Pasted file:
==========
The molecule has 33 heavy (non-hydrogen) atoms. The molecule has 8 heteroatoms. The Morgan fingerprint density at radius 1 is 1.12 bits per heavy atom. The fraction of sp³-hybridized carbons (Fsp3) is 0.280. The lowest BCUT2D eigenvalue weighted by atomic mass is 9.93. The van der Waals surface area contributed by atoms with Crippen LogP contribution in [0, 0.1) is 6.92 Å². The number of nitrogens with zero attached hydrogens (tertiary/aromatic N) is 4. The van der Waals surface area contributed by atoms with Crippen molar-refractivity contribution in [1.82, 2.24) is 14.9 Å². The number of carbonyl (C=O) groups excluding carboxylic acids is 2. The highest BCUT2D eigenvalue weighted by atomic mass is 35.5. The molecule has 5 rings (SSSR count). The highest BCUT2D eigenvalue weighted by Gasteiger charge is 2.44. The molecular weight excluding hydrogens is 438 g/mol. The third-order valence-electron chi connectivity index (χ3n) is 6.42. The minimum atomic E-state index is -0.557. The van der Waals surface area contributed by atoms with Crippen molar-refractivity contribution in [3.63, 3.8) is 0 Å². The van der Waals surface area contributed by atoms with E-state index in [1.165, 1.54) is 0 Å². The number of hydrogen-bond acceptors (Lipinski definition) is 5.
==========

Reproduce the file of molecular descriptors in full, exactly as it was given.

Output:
The molecule has 33 heavy (non-hydrogen) atoms. The molecule has 8 heteroatoms. The Morgan fingerprint density at radius 1 is 1.12 bits per heavy atom. The fraction of sp³-hybridized carbons (Fsp3) is 0.280. The lowest BCUT2D eigenvalue weighted by atomic mass is 9.93. The van der Waals surface area contributed by atoms with Crippen LogP contribution in [0, 0.1) is 6.92 Å². The number of nitrogens with zero attached hydrogens (tertiary/aromatic N) is 4. The van der Waals surface area contributed by atoms with Crippen molar-refractivity contribution in [1.82, 2.24) is 14.9 Å². The number of carbonyl (C=O) groups excluding carboxylic acids is 2. The highest BCUT2D eigenvalue weighted by atomic mass is 35.5. The molecule has 5 rings (SSSR count). The highest BCUT2D eigenvalue weighted by Gasteiger charge is 2.44. The molecular weight excluding hydrogens is 438 g/mol. The third-order valence-electron chi connectivity index (χ3n) is 6.42. The minimum atomic E-state index is -0.557. The van der Waals surface area contributed by atoms with Crippen molar-refractivity contribution in [3.63, 3.8) is 0 Å². The van der Waals surface area contributed by atoms with E-state index in [1.165, 1.54) is 0 Å². The number of hydrogen-bond acceptors (Lipinski definition) is 5.